By having a national public cord blood bank in Canada comprised of cord blood units from Canadians, we are also increasing the chances for Canadians of all ethnic backgrounds to find a stem cell match. If we can create an inventory that reflects the diversity of this country, we have a greater chance of treating the 50 per cent of Canadian patients who still cannot find a stem cell match within the international database.

Q:  How is the cord blood tested and stored?

A:  Canadian Blood Services tests the mother’s blood for a series of diseases, such as human immunodeficiency virus (HIV, the virus that causes AIDS), hepatitis B and C, human T-lymphotropic virus, syphilis, and West Nile virus. These tests are similar to the ones done on donated whole blood.

The baby’s cord blood is tested for HLA markers, cytomegalovirus (CMV), blood type, and potential hemoglobin abnormalities or disorders.

Once the cord blood units are found to be safe, they are stored in liquid nitrogen at a temperature of minus 196 degrees Celsius, and can be stored for a very long time before being used. There are examples of cord blood stem cells being transplanted after 13 years without any detected deterioration in quality.

Q:  What types of diseases are stem cells from cord blood used to treat?

A:  Cord blood is used to treat over 80 diseases and disorders, including leukemia, lymphoma and aplastic anemia, as well as many other inherited immune system and metabolic disorders. Ongoing stem cell research also looks promising for the potential use of cord blood in many other treatments in the future.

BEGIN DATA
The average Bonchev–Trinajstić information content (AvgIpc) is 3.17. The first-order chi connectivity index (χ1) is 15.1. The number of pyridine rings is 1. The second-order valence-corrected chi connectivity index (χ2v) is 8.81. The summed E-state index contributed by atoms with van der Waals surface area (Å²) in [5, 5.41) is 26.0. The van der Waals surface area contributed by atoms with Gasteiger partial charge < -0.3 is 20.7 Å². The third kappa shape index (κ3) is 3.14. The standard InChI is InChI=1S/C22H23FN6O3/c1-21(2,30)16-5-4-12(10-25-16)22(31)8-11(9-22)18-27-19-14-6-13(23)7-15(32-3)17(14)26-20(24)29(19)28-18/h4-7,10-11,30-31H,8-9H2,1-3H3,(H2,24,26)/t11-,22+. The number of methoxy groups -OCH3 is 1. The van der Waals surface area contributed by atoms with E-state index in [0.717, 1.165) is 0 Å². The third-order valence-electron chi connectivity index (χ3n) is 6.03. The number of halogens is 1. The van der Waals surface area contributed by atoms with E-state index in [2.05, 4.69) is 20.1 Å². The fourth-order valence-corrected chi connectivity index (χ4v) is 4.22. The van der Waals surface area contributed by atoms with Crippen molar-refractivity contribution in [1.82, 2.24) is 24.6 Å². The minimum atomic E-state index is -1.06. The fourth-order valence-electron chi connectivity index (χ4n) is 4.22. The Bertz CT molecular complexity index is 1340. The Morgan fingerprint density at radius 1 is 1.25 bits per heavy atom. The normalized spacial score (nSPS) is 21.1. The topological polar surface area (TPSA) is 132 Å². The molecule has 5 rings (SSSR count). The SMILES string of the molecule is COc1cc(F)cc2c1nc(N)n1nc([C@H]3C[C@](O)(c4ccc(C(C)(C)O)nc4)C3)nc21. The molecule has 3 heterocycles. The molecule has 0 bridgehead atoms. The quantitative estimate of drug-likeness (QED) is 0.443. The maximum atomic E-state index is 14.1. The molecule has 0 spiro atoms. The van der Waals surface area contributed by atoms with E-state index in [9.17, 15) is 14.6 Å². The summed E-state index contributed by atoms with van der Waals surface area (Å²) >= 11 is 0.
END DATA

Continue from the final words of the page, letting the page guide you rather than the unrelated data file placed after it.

Q:  If you donate your baby’s umbilical cord blood to the national public cord blood bank and later change your mind, can you get it back?

A:  Yes, provided it has not already been used in a transplant. Once a cord blood unit has been donated to the national public cord blood bank, those stem cells are made available to any patient in need of a stem cell transplant around the world. If a mother were to change her mind and request her baby’s cord blood be removed from the bank, the unit would be removed and discarded as medical waste.

Q:  Can you direct your baby’s stem cells from cord blood to a specific person?

A:  No. The donated cord blood units banked through Canadian Blood Services’ national public cord blood bank are to be available at all times for any patient in need of a stem cell transplant around the world. They can’t be reserved or directed toward a specific person.

Q:  Can anyone receive a cord blood transplant, including people living outside of Canada?

A:  Yes. Canada’s national public cord blood bank is part of an international registry of available stem cells, which includes 22 million potential adult donors and 600,000 publicly banked cord blood units. While anyone has access to the units collected and stored in Canada, we hope that by building a bank of stem cells that reflects our country’s diversity, we will not only help patients internationally, but provide a much greater chance for Canadians to find a stem cell match here at home.